Lack of Political Stability in Colombia

“We are grateful for the people of the world who have fought for colombia’s peace”.


Colombia is a country with 48 million inhabitants, and since reaching independence in 1810 from Spain has tried to reach political stability. However, geographical conditions, the Andeans mountains, have divided the country in three ridges. Integrating all regions has been very difficult. Civil wars in the nineteenth century were the way to build the Colombian nation, and in the twentieth century, although progress was obtained, social conflicts have divided the country. The liberal leader, Jorge Eliecer Gaitan, was assassinated in 1948, when he would have been elected president, and the violence spread into the entire country, which left 300,000 murdered. The communist guerrilla  FARC movement was created in 1964 as peasant resistance against the violence and a fight for lands. Belisario Betancur in 1982 started a peace process to answer the problem with the FARC, but it was a failure. In February of 2000 the president of Colombia of that time, Andres Pastrana Arango, was forced again to cancel the peace process he started. At this moment, the Colombian government of Juan Manuel Santos is trying to reach an agreement with the FARC in La Habana to end the armed conflict, which has remained for almost fifty years. However, right now a hard-right wing presidential candidate could end the fragile dream of peace and modernity for the next generation. In general, the armed conflict in Colombia has had three consequences.

First, Colombian people have been living with a humanitarian crisis and a systematic violation of human rights. The Union Patriotica political party, which was created by the FARC during the peace process of the government of Belisario Betancur, was exterminated. Furthermore, according to Consultoría para los Derechos Humanos y el Desplazamiento (CODHES), there were 250,000 people displaced by armed conflict in 2012, but it is difficult to be precise the exact number of displaced or killed since 1982, beginning of the  peace process, until now. But, for sure, the most severely affected by the armed conflict has been  civil society. According to the Centro de Memoria Histórica (CMH), Paramilitary forces, irregular army created to combat the guerillas, committed 1116 massacres and the FARC took hostages, kidnapped civilians and destroyed towns to attack police stations with cylinder pumps in the south of Colombia. To sum up, life is the first casualty of armed conflict.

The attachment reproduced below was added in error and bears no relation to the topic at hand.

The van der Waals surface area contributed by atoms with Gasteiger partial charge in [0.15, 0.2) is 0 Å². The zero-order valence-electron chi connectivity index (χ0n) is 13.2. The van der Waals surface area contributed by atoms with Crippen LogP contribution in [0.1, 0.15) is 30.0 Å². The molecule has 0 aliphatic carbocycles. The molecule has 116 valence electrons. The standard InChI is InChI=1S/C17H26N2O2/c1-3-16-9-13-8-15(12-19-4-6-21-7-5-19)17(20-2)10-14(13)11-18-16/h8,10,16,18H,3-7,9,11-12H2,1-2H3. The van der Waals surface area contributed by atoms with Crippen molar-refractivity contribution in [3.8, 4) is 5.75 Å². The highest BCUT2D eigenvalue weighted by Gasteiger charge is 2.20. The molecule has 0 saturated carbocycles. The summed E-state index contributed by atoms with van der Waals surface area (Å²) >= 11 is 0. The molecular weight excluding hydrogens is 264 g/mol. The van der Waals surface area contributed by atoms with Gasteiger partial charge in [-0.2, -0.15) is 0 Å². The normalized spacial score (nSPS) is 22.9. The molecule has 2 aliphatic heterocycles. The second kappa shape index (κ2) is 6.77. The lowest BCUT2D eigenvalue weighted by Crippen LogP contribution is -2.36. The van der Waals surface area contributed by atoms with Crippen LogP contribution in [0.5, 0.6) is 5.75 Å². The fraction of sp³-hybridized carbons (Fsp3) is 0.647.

Second, without political stability, it is impossible to think about human development. Colombia had a similar GNP to South Korea in 1950, since that time the latter has invested in education, and with few natural resources has a strong economy and better social indicators than Colombia. According to Departamento Nacional de Estadística from Colombia (DANE), 32 percent of the population in Colombia is poor and 10 percent are extremely poor. Moreover, the national budget has had to invest in military and police to protect infrastructure and to defend a weak state. Some foreign companies have abstained from investing in Colombia, considering it a risky country, and only large oil and coal companies feel their investment save safe. However, this had little impact in the region to transform the conditions of the people. As we have seen, political stability is a requirement for human development.

Third, in Colombia today the cocaine economy feeds the armed conflict. The FARC handles 50% of this business, which reports great incomes every year. They are at war to control territories to ensure production and to manage the routes to export abroad. Furthermore, the cocaine cartels defend this profitable business with deadly force, and the FARC wants an attractive treaty with the Colombian government to guaranty political participation for the guerrillas and to resolve the problems of the peasants’ lands. To sum up, the cocaine economy will  continue to feed the armed conflict in Colombia.

In conclusion, the lack of political stability in Colombia has brought a humanitarian crisis and a violation of human rights. Colombia has excluded many people from human development and access to opportunities to obtain a life with dignity. Moreover, the same armed conflict ensures that these conditions will continue. However, the Colombian Government, the FARC and the Colombian people must have the political will to end this situation, which has remained for too long.